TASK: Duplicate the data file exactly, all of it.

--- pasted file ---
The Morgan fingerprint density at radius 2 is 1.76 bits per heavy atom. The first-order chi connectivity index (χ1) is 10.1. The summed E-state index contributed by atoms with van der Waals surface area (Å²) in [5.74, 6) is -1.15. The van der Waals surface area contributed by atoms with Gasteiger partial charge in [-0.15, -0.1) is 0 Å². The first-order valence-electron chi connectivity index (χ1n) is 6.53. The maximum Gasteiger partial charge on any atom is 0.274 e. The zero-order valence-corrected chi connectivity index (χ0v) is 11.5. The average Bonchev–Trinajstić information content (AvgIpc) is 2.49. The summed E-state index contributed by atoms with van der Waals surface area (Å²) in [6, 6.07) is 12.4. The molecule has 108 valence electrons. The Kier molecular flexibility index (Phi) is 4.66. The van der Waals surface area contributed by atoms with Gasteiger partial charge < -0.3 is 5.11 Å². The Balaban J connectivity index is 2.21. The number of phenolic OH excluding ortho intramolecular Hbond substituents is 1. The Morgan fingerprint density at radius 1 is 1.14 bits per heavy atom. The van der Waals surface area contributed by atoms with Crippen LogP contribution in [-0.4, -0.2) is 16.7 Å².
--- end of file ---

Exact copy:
The Morgan fingerprint density at radius 2 is 1.76 bits per heavy atom. The first-order chi connectivity index (χ1) is 10.1. The summed E-state index contributed by atoms with van der Waals surface area (Å²) in [5.74, 6) is -1.15. The van der Waals surface area contributed by atoms with Gasteiger partial charge in [-0.15, -0.1) is 0 Å². The first-order valence-electron chi connectivity index (χ1n) is 6.53. The maximum Gasteiger partial charge on any atom is 0.274 e. The zero-order valence-corrected chi connectivity index (χ0v) is 11.5. The average Bonchev–Trinajstić information content (AvgIpc) is 2.49. The summed E-state index contributed by atoms with van der Waals surface area (Å²) in [6, 6.07) is 12.4. The molecule has 108 valence electrons. The Kier molecular flexibility index (Phi) is 4.66. The van der Waals surface area contributed by atoms with Gasteiger partial charge < -0.3 is 5.11 Å². The Balaban J connectivity index is 2.21. The number of phenolic OH excluding ortho intramolecular Hbond substituents is 1. The Morgan fingerprint density at radius 1 is 1.14 bits per heavy atom. The van der Waals surface area contributed by atoms with Crippen LogP contribution in [-0.4, -0.2) is 16.7 Å².